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Media Contact: Tia McCollors 20 October 2004    
  (404) 727-5692   Print  | Email ]

CDC Awards Four Workplace Health Grants to Emory Researchers
A CDC-supported research program may help tone and buff Emory University employees -- and moreover, help other companies around the country learn how best to reach their employees with life-saving health and fitness programs.

Julie Gazmararian, PhD, in Emory's Rollins School of Public Health, is trying to find out whether adults who receive an intervention program tailored to their learning style and health literacy skills may be more likely to increase their physical activity.

Dr. Gazmararian has been awarded $1,366,134 by the Centers for Disease Control and Prevention to study Physical Activity, Learning Styles and Health Literacy among Emory employees. Funding for the three-year study was granted by a new initiative under the Centers for Disease Control and Prevention (CDC). The grants were given to promote research to develop effective health promotion and prevention programs at the workplace.

"Most adults spend the majority of their waking hours at work," Dr. Gazmararian says. "The workplace environment is a key arena for combating physical inactivity, obesity, and poor quality of life. Not only could the results have far reaching implications for workplace wellness programs, but for public health communication efforts as well."

Four of the five grants awarded in Georgia under the CDC's new Health Protection Research Initiative were given to researchers at Emory University's Rollins School of Public Health, including the one awarded to Dr. Gazmararian. The awards, announced by CDC Director Dr. Julie Gerberding on October 7, are the first of a multiyear initiative. More than 200 applications were received and 57 grants were awarded to projects in 22 states.

Grants awarded to other Emory University researchers include:

* Research by Ed Becker, PhD, that focuses on the Impact of Health Promotion Programs on MCO Family Health. The project will evaluate the effects of exposure to three alternative sources of health promotion services, including: primary care practice teams, health education classes, and worksite wellness programs. Dr. Becker, a professor of health policy and management, will work in conjunction with Dr. Douglas Robin from Kaiser Permanente Georgia. The project was awarded $800,000 in funding and will last from October 2004 to March 2006.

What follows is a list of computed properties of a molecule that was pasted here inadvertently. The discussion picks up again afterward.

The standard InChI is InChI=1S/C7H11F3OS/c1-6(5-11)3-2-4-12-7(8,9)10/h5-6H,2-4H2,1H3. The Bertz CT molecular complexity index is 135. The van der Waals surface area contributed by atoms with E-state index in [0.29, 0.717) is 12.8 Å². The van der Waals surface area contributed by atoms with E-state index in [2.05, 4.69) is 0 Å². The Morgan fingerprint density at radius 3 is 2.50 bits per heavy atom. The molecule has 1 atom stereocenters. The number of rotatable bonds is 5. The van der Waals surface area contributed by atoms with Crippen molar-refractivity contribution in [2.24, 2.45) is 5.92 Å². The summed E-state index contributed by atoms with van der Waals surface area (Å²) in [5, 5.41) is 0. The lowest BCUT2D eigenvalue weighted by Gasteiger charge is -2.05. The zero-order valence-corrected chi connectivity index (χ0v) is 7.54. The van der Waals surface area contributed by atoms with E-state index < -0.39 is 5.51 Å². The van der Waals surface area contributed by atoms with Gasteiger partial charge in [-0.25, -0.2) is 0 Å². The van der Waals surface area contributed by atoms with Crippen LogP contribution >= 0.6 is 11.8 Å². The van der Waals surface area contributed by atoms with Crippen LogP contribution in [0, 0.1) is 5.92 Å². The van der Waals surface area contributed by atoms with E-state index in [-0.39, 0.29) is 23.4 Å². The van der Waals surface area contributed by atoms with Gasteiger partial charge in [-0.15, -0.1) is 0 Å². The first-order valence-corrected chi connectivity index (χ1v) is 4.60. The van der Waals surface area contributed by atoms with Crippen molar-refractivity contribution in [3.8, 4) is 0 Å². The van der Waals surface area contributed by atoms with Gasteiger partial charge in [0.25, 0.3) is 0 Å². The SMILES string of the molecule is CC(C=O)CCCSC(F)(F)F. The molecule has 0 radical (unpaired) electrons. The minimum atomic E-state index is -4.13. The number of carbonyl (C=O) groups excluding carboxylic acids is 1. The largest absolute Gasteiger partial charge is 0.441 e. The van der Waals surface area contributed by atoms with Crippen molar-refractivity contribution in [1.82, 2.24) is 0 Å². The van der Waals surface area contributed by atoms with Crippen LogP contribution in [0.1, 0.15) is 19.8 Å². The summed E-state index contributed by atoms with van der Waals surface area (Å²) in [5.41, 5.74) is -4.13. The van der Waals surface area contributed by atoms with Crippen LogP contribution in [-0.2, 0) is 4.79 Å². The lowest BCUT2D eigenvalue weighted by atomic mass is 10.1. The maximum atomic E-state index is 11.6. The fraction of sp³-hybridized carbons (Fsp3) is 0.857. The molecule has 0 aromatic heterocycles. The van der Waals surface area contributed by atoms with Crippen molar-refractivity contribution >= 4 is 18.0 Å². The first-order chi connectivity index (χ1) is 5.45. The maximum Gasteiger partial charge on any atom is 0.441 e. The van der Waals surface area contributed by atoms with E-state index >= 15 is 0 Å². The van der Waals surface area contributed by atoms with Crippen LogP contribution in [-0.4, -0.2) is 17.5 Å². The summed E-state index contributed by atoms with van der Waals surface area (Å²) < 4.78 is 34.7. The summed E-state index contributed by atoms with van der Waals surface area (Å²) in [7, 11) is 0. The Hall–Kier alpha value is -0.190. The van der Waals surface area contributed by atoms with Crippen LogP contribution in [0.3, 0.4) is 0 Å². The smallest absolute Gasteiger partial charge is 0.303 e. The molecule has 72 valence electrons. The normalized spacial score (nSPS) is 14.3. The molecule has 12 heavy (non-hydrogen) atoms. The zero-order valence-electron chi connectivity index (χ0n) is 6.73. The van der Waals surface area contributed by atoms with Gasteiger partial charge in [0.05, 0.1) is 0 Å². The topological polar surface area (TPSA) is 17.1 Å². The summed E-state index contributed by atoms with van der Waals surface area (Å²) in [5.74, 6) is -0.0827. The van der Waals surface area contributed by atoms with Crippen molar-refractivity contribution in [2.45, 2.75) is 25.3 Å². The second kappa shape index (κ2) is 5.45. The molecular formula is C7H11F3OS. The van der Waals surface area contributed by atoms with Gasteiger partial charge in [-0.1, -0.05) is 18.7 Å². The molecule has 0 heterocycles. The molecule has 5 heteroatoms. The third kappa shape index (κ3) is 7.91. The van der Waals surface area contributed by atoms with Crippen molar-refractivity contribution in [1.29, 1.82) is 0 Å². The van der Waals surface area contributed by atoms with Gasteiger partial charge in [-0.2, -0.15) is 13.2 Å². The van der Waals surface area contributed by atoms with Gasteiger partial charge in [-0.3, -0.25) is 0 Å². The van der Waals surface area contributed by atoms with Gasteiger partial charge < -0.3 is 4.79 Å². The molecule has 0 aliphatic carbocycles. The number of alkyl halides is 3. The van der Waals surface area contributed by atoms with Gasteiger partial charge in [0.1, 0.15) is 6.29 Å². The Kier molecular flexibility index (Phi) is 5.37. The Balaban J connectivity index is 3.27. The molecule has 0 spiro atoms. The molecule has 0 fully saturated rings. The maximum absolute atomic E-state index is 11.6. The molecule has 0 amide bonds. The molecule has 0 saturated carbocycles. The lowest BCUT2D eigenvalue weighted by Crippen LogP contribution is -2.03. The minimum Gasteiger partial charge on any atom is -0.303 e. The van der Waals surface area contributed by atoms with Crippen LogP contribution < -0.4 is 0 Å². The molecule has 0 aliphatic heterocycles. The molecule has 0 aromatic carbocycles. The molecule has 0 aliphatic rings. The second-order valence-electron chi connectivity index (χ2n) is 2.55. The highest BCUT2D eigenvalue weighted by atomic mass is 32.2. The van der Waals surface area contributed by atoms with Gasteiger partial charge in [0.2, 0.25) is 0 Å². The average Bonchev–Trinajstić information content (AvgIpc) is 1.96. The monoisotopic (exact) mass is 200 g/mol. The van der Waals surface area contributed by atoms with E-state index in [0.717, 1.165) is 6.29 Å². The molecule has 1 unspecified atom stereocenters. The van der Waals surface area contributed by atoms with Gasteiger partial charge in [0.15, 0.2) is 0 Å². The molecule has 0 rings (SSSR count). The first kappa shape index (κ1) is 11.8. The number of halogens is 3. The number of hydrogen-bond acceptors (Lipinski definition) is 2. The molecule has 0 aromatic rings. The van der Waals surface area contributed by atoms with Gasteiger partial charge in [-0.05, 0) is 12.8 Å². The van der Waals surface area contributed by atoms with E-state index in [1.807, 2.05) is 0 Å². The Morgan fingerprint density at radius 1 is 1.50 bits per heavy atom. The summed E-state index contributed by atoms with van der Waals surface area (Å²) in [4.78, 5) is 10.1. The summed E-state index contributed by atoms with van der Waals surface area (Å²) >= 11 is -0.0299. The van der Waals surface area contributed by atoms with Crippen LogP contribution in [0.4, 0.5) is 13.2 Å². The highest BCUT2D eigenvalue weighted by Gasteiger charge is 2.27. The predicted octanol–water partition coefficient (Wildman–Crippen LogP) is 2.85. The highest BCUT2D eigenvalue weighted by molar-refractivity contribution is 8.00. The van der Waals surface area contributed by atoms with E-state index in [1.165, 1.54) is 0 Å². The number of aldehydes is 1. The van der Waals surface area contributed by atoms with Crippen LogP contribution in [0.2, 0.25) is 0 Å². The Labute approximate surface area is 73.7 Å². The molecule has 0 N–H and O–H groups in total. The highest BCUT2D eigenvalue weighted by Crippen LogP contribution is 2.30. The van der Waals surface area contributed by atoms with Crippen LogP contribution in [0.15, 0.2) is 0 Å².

* The Economic Evaluation of Workplace Health Promotion will be the focus of research for Curtis S. Florence, PhD. The long-term objective of the project is to produce evidence that will improve employee health through workplace-based health promotion. This study will examine the prevalence, health benefits and health care cost impact of health promotion and disease prevention programs offered by employers to their employees. Dr. Florence is an assistant professor in the Department of Health Policy and Management.

* Carol J. Rowland Hogue, PhD will lead PRISE: Worksite Fitness for African-American Women, a study to develop and test worksite interventions designed to increase physical activity among African-American employed within the Grady Health System, and reduce racial and ethnic health disparities. Dr. Hogue is a professor of epidemiology.

The Emory employee population - including Emory University, Emory Healthcare, and the Emory Clinic - represents a workforce of almost 19,000 employees. Emory's diverse employee population represents a variety of races, income levels and occupational characteristics, Dr. Gazmararian notes. About 2,000 Emory employees from different units and departments will be invited to participate in the health promotion program beginning in the spring of 2005. Departments will be randomly selected for participation and individual employee participation in study programs is voluntary.

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